The function gives us some information as it proceeds. Notably, it talks about a randomization of the dissimilarity matrix  this is a very important feature because hierarchical clustering is strongly influenced by the order of the sites in the distance matrix. Therefore, by default, the function performs a randomization of the order of sites in the distance matrix with 30 trials (more information in the randomization section). It also tells us that among all the trials selected the tree with the highest cophenetic correlation coefficient, with a value of 0.71.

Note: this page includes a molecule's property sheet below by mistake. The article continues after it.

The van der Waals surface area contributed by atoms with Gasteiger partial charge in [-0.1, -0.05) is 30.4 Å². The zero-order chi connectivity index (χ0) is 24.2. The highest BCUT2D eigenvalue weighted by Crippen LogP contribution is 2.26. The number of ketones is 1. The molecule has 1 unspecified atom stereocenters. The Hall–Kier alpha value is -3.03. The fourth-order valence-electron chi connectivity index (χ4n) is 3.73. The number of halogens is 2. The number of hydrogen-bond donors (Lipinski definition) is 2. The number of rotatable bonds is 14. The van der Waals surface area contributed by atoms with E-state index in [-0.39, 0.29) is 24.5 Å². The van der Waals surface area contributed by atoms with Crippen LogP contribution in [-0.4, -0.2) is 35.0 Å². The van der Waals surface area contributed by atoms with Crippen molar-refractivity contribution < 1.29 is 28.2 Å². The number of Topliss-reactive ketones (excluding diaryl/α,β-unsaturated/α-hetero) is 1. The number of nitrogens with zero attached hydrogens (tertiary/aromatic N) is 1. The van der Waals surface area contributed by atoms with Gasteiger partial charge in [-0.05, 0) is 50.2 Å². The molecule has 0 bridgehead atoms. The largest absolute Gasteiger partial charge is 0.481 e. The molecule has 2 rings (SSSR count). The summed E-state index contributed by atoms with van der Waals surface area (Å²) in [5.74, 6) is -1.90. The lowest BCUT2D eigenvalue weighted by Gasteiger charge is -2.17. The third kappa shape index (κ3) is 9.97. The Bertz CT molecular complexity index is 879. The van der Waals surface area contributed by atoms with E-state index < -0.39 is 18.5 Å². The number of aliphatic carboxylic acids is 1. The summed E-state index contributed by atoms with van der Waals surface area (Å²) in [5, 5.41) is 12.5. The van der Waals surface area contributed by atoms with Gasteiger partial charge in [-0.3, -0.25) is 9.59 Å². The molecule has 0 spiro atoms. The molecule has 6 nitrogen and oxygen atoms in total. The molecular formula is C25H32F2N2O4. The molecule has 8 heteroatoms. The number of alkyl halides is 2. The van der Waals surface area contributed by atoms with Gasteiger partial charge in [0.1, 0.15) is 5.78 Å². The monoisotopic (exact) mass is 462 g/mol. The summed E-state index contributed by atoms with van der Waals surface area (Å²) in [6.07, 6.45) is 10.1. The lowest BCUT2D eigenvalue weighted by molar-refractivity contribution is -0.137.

We can see type the name of the object in the console to see more information:
tree1
## Clustering results for algorithm : hclu_hierarclust
## (hierarchical clustering based on a dissimilarity matrix)
##  Number of sites: 715
##  Name of dissimilarity metric: Simpson
##  Tree construction method: average
##  Randomization of the dissimilarity matrix: yes, number of trials 30
##  Cophenetic correlation coefficient: 0.708
## Clustering procedure incomplete  no clusters yet
The last line tells us that the the clustering procedure is incomplete: the tree has been built, but it has not yet been cut  so there are no clusters in the object yet.
To cut the tree, we can use the cut_tree()
function:
# Ask for 4 clusters
tree1 < cut_tree(tree1,
n_clust = 4)
## Determining the cut height to reach 4 groups...
## > 0.5341796875
Here, we asked for 4 clusters, and the algorithm automatically finds the height at which 4 clusters are found (h = 0.534).
tree1